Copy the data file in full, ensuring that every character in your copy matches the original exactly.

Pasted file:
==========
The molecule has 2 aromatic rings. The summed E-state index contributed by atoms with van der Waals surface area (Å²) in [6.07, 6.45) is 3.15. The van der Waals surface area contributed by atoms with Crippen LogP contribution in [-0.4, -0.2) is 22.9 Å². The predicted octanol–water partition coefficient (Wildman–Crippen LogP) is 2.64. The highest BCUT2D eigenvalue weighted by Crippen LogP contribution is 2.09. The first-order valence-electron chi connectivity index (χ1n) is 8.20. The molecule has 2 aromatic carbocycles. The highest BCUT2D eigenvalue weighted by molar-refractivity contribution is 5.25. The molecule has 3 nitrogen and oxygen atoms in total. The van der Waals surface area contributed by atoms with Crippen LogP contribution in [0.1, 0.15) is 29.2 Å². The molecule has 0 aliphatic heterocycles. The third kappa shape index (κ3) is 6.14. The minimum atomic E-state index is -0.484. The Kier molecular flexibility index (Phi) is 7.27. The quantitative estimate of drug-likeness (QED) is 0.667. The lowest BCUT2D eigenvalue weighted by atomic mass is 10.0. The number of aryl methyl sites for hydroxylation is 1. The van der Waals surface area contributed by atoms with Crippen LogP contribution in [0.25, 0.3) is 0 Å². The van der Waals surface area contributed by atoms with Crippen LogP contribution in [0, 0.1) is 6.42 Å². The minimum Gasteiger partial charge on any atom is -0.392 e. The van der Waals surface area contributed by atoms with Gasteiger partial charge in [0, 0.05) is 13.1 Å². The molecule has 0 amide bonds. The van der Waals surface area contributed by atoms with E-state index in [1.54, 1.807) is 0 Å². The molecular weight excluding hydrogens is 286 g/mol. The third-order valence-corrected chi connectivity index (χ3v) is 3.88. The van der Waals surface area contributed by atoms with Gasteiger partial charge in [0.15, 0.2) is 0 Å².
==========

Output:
The molecule has 2 aromatic rings. The summed E-state index contributed by atoms with van der Waals surface area (Å²) in [6.07, 6.45) is 3.15. The van der Waals surface area contributed by atoms with Crippen LogP contribution in [-0.4, -0.2) is 22.9 Å². The predicted octanol–water partition coefficient (Wildman–Crippen LogP) is 2.64. The highest BCUT2D eigenvalue weighted by Crippen LogP contribution is 2.09. The first-order valence-electron chi connectivity index (χ1n) is 8.20. The molecule has 2 aromatic carbocycles. The highest BCUT2D eigenvalue weighted by molar-refractivity contribution is 5.25. The molecule has 3 nitrogen and oxygen atoms in total. The van der Waals surface area contributed by atoms with Crippen LogP contribution in [0.1, 0.15) is 29.2 Å². The molecule has 0 aliphatic heterocycles. The third kappa shape index (κ3) is 6.14. The minimum atomic E-state index is -0.484. The Kier molecular flexibility index (Phi) is 7.27. The quantitative estimate of drug-likeness (QED) is 0.667. The lowest BCUT2D eigenvalue weighted by atomic mass is 10.0. The number of aryl methyl sites for hydroxylation is 1. The van der Waals surface area contributed by atoms with Crippen LogP contribution in [0.25, 0.3) is 0 Å². The van der Waals surface area contributed by atoms with Crippen LogP contribution in [0, 0.1) is 6.42 Å². The minimum Gasteiger partial charge on any atom is -0.392 e. The van der Waals surface area contributed by atoms with Gasteiger partial charge in [0, 0.05) is 13.1 Å². The molecule has 0 amide bonds. The van der Waals surface area contributed by atoms with E-state index in [1.54, 1.807) is 0 Å². The molecular weight excluding hydrogens is 286 g/mol. The third-order valence-corrected chi connectivity index (χ3v) is 3.88. The van der Waals surface area contributed by atoms with Gasteiger partial charge in [0.15, 0.2) is 0 Å².